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3 May, 2018   |   

Music and Mental Health: A Powerful Force For Social Change

Music is, has been, and always will be a powerful social change agent. Music has long been used by movements seeking social change because it speaks to everyone. It’s the universal language that can inspire and be the voice that gets through even the thickest of walls. When problem solvers get together, music often plays a role in their strategic solutions. Music has the ability to expand our horizons and open our minds to new ideas.

May marks Mental Health Awareness Month in the United States. The purpose of this social movement is to raise awareness and educate the public about mental illness and mental health. Additionally, Mental Health Awareness Month strives to reduce the negative attitudes and misconceptions that surround mental illness.

Up with People believes music has a role to play in addressing these often times under-discussed mental health issues. Roller Coaster (Won’t Let You Go) is a song featured in Up with People’s current production and addresses the issue of mental health with lyrics like:

Sometimes I feel lonely in a crowd
Sometimes I stay silent though my mind is calling out
Sometimes I feel so up I am sky high
Then I plummet down below ground, I get lost inside

Listen to the full song here.

Up with People isn’t the only non-profit that believes in the power of music to affect social change. To Write Love On Her Arms is a non-profit movement dedicated to presenting hope and finding help for people struggling with depression, addiction, self-injury, and suicide and provide valuable resources for those struggling with mental health issues. One of those powerful tools in this mission is music.

TWLOHA Music and Events Coordinator Chad Moses explains:

“Ever since To Write Love on Her Arms began 12 years ago, music has been central to our message and growth. This really wasn’t a calculated decision or a result of marketing focus groups, it just felt simple. The hope has always been to meet people where they naturally come together, and it turns out that music provides an incredible common ground. Think for a moment about your favorite artist, or album, or song. It is likely your favorite because you relate to it on some level, because at some point of interacting with that musician or song you feel heard, or seen, or less alone. Music reminds us that there are things in life worth singing about, worth screaming about, worth dancing about, and worth sharing with other people. That last bit is what is most important. Your life, like your favorite song, deserves an audience – deserves other people. We would encourage a continuation of that sharing. Depression, addiction, self-injury, suicide, anxiety, and eating disorders have a way of convincing us that we have waived our right to interpersonal connection; but Music can serve as a counterpoint. We encourage people to lean into music to be reminded that dissonance can be resolved, and that there is beauty in a change of tempo. Music reminds us that Rests are important. Music, like your life, increases in value when it is shared, when there are more ears to receive it and more perspectives for you to take in that will only make you appreciate the tune more. If it is true about melodies, then it can also be true about your existence.”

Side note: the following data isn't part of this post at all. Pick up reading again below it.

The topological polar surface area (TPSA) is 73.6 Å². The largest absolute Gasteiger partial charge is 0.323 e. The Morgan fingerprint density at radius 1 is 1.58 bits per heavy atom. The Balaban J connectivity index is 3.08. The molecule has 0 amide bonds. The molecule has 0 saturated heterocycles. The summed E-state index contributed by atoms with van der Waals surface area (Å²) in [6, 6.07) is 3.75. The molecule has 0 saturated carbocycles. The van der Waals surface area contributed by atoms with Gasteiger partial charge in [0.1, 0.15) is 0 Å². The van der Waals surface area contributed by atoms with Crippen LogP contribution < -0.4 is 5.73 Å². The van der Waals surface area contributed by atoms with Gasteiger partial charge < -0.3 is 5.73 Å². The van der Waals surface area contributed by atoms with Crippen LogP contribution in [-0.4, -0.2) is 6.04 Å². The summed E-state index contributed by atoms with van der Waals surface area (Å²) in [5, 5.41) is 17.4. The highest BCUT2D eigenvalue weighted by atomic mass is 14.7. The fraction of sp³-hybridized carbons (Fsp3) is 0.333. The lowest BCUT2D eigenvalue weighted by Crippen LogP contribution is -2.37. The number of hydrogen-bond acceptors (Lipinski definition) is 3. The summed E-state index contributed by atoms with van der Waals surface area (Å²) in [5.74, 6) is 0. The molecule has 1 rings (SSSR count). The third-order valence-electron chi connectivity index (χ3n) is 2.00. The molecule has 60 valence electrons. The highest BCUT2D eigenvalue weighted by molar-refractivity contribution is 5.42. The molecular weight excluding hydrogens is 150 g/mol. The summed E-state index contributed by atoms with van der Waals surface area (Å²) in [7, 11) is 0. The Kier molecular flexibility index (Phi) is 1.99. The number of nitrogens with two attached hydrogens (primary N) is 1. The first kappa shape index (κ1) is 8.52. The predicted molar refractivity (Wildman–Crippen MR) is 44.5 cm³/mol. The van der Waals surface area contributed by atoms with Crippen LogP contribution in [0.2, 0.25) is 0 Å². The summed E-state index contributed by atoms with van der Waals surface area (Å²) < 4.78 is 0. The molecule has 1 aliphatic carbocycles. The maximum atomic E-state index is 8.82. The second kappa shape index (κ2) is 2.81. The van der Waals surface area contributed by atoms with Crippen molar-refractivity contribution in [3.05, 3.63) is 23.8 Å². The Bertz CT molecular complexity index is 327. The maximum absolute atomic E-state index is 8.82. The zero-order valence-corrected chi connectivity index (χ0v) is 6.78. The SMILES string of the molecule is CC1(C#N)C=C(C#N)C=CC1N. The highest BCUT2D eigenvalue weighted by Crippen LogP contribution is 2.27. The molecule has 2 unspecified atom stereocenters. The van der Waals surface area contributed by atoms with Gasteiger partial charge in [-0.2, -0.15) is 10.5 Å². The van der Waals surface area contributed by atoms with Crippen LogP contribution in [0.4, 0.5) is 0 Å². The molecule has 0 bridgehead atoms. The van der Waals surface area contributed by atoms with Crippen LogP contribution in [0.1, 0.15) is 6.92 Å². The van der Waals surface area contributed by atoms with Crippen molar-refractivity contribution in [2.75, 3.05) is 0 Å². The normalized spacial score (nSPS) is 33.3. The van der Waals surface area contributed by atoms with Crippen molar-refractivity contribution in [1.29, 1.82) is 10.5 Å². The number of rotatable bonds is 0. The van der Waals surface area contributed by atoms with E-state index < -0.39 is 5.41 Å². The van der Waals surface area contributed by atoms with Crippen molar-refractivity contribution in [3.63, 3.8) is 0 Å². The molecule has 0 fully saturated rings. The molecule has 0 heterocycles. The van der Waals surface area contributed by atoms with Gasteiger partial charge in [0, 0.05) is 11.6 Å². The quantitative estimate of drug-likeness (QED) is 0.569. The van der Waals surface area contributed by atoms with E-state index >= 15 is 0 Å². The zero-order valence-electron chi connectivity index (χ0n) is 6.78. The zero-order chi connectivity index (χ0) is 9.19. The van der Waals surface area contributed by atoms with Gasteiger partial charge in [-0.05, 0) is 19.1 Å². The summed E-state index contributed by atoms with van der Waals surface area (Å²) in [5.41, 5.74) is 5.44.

Music has the very real power to change individual emotions and the world. If you or someone you know is struggling with mental health issues it’s important to know that you are not alone and that there is help available. Chad recommends seeking help today:

“We don’t always get to choose all the details of the stories that we are living, but we do have a certain amount of say-so in who and how we share these stories. Simply put, not now or ever have you been expected to figure things out all by yourself. Whether you are navigating heartache or addiction or questions of survival, there is hope and there is help. We have seen this play out countless times over the years, where people in a moment of pain have sent an email or a text or called a crisis line and were reminded there are options. We get to see people year after year at events and festivals continue their stories. They often share their journeys with counseling and therapy and support groups. And virtually without fail, they say how other people have helped them towards recovery and help. If you or someone you love is looking for help, please visit for a growing list of options on where you can start that search. If you have questions, feel free to send an email to and if you need immediate help we would recommend texting “TWLOHA” to 741741 to connect with our friends at Crisis Text Line.”

It’s important for people to realize the simple act of discussing feelings and sharing experiences with others can be life changing. The more you connect, the more you can feel supported and realize you truly are not alone.

On this roller coaster life you live
When you got nothing left to give
You are never alone
We won’t let you go

Roller Coaster (Won’t Let You Go), © 2018 Up with People

One Reply to “Music and Mental Health: A Powerful Force For Social Change”

  1. It is so true that often this life is a rollercoaster, and we need to be heard. UWP and people in my life has helped me and has heard me. I listen to music to help calm some demons or lift my spirt when needed. In any case, we neede all the support we can get to ride this rollercoster call depresion. Thank you.

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